Add in global warming, Russia under Putin, ISIS, Polar bear extinction, crazy weather patterns and a world economy in flames, and you have all the makings of Armageddon.
But I saved the best for last; the part that nobody ever discusses in public, unless they are middle aged and drunk, or elderly, wise and no longer care.
It’s the 800-pound gorilla in the room, invisible to the plodding masses, but terrifying to the 20% of the world’s population who resist the propaganda and really question the “trust us, all will be well in the end” routinely emanating from the capitals of the Western World.
It doesn’t matter whether you are European, North American, or Chinese because, for once, we are all in the same proverbial boat and we are not going to make it. We are sinking, albeit slowly, and those amongst us who have accrued even a bit of wisdom, know the outcome is inevitable.
National debt will only go in one direction: Up. Global temperatures will do the same. Democracy in its truest form is more a beleaguered island than a fortuitous sea. Food stocks, in terms of fish populations, will go down. So will the opportunities afforded to the world’s newest and youngest citizens. Religious and economic fratricide will continue and the world will become ever more competitive over ever more finite resources.
Sooner or later, somebody, somewhere, with evil in their heart, is going to get hold of a nuclear weapon and push the button. Or a pandemic akin to Ebola will break loose. Without a vaccine. Then all bets are off.
Hope in humanity
Armageddon upon life as we know it is not in doubt. The question is when? What we will be left with, and what comes next?
Many will disagree and say there’s still hope if we work together now. But Homo Sapiens have a dismal track record of working together before a crisis hits, however well we rally after the event. Today the idea of “hope” is best represented by Pandora’s Box, redundant after all evils have been unleashed.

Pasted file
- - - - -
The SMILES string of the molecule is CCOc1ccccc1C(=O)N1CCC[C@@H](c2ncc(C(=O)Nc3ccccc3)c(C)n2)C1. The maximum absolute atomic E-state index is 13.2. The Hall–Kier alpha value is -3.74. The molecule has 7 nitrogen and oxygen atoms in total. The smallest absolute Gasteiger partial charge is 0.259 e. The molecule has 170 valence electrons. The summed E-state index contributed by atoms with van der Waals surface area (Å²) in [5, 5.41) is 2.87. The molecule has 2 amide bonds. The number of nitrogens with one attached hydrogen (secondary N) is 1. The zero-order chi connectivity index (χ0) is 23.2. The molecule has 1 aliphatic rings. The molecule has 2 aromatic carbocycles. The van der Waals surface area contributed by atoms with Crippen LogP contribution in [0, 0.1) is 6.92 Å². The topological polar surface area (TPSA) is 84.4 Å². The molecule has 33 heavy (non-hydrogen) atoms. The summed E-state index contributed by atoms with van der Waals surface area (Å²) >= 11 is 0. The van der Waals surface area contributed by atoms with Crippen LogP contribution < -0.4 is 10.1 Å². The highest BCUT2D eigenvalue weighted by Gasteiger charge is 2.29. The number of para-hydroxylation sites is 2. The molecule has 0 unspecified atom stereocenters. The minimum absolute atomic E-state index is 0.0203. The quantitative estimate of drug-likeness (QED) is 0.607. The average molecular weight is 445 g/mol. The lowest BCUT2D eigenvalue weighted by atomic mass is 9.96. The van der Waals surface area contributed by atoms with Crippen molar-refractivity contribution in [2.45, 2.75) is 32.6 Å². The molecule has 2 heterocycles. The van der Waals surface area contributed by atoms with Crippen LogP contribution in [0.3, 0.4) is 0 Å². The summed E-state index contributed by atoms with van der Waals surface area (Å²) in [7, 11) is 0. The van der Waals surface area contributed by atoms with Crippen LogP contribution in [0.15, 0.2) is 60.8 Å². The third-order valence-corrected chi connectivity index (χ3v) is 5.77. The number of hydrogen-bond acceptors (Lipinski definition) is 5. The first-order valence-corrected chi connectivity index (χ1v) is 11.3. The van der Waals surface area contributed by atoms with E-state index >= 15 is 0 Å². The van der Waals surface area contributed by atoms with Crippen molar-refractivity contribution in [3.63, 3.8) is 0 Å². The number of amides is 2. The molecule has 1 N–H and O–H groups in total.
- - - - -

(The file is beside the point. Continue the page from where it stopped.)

Yet despite everything, I want to believe the future is what we make it. That dark clouds are gathering is beyond dispute, but how we choose to handle the storm is completely up to us.
I have hope in the belief that adversity is a springboard to greatness. Some of my most formative memories of the human condition occurred in combat with the infantry, and the bonds and love established there will last a lifetime.
We cannot control who wins the White House, or who opens up with a gun on a street corner in Paris. But we CAN control how we choose to live our lives on the quarterdeck.
I barely follow the news. It holds no candle to the positive interaction with my wife each morning, in the sunny uplands of a world going dark quickly.
Likewise the wise will look inwards, to family, friends and community, to find the camaraderie that hard times foster. When we strengthen social bonds and look out for each other, we find the best of mankind. As Oscar Schindler can attest, “He who saves one saves the world in time.”
Imagine our grandparents in 1938, when the end of the world seemed nigh. Somehow they ignored the negativity, swapping pitchforks for bayonets, standing shoulder to shoulder to change the course of history.
Sometimes adversity is not a bad thing. It breeds resilience and the fortitude to dig us out of the mess we are all in. We’ve been here before and we’re up to the challenge.